Over the course of the last three years, we have been fortunate enough to delve into Deborah Henriksson’s music. On Breakers’ Roar, Deborah is able to create an engrossing song because of sweeping instrumentation and cogent narration. Hints of Great Big Sea and This Is Your Time-era Michael W. Smith can be heard here, but Henriksson’s vocals imbue the composition with a sound that is unique. While the track itself is catchy, there is an instrumentation that stands up to repeat listens. The dynamic that is created here ensures that fans will have to play the track multiple times before hearing the entirety of what has been included.
Deborah’s vocals do more than tell a story, giving Breakers’ Roar an additional level of depth that keeps the replay value of the song high no matter how many times it has been played. While the single concludes a hair after the four-minute mark, the epic sound of the composition will resound with listeners long after the track has ceased to play. The production allows each of the distinct layers of Breakers’ Roar to shine together, but there is enough space given to each instrument and lyric to allow listeners to purely focus what they contribute to the overall spirit of the track.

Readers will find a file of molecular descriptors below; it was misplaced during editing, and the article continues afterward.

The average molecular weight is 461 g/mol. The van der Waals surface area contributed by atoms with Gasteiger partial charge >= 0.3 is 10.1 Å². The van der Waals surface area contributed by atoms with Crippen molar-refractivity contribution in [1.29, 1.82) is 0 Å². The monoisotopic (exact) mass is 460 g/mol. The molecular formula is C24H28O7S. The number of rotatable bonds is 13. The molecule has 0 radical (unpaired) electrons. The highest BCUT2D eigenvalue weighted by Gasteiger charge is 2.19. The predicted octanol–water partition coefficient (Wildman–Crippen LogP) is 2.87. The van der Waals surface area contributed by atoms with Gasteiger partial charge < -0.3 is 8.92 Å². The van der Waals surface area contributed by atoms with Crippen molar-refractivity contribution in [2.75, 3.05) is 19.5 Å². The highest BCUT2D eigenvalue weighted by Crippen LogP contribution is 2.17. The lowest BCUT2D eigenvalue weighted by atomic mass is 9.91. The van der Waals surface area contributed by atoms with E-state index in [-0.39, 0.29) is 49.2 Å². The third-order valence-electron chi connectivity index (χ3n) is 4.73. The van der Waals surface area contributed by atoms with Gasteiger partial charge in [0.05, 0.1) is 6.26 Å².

On each recording, Deborah Henriksson is able to add further variety and breadth to her overall persona. While the tracks themselves may feel pretty distinct in terms of the overall sound, Deborah’s dedication to creating the best possible music ties them together. With the opening single to Breakers’ Roar released, fans’ fires will be stoked. We’ll be eagerly anticipating the rest of the release. Check out our previous coverage of Deborah’s music, including Harry’s Game and her previous album, Traces.